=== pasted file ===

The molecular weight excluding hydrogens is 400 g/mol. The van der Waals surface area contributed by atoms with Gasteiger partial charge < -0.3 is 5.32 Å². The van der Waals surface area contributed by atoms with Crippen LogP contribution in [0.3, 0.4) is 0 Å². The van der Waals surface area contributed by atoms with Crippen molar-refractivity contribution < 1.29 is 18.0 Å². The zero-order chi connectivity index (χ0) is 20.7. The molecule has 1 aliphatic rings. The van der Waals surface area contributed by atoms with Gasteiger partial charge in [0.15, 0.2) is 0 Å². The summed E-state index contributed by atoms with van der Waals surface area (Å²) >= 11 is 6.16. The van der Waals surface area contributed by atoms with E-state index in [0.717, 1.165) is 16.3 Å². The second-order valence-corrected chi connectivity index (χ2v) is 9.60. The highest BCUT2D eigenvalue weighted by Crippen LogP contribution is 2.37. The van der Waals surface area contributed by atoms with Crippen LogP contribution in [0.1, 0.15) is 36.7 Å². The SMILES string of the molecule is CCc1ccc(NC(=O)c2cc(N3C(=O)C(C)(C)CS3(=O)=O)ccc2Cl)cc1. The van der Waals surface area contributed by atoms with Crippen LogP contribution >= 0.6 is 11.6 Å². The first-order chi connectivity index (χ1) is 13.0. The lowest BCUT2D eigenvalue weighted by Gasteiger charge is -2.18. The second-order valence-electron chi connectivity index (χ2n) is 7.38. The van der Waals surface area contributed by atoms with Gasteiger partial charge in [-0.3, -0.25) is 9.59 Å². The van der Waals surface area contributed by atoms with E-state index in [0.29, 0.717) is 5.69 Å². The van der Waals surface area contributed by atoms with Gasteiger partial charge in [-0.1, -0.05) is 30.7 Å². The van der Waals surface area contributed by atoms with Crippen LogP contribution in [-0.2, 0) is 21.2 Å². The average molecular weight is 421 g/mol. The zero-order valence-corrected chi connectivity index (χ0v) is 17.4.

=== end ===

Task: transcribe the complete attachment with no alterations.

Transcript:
The molecular weight excluding hydrogens is 400 g/mol. The van der Waals surface area contributed by atoms with Gasteiger partial charge < -0.3 is 5.32 Å². The van der Waals surface area contributed by atoms with Crippen LogP contribution in [0.3, 0.4) is 0 Å². The van der Waals surface area contributed by atoms with Crippen molar-refractivity contribution < 1.29 is 18.0 Å². The zero-order chi connectivity index (χ0) is 20.7. The molecule has 1 aliphatic rings. The van der Waals surface area contributed by atoms with Gasteiger partial charge in [0.15, 0.2) is 0 Å². The summed E-state index contributed by atoms with van der Waals surface area (Å²) >= 11 is 6.16. The van der Waals surface area contributed by atoms with E-state index in [0.717, 1.165) is 16.3 Å². The second-order valence-corrected chi connectivity index (χ2v) is 9.60. The highest BCUT2D eigenvalue weighted by Crippen LogP contribution is 2.37. The van der Waals surface area contributed by atoms with Crippen LogP contribution in [0.1, 0.15) is 36.7 Å². The SMILES string of the molecule is CCc1ccc(NC(=O)c2cc(N3C(=O)C(C)(C)CS3(=O)=O)ccc2Cl)cc1. The van der Waals surface area contributed by atoms with Crippen LogP contribution >= 0.6 is 11.6 Å². The first-order chi connectivity index (χ1) is 13.0. The lowest BCUT2D eigenvalue weighted by Gasteiger charge is -2.18. The second-order valence-electron chi connectivity index (χ2n) is 7.38. The van der Waals surface area contributed by atoms with Gasteiger partial charge in [-0.3, -0.25) is 9.59 Å². The van der Waals surface area contributed by atoms with E-state index in [0.29, 0.717) is 5.69 Å². The van der Waals surface area contributed by atoms with Gasteiger partial charge in [-0.1, -0.05) is 30.7 Å². The van der Waals surface area contributed by atoms with Crippen LogP contribution in [-0.2, 0) is 21.2 Å². The average molecular weight is 421 g/mol. The zero-order valence-corrected chi connectivity index (χ0v) is 17.4.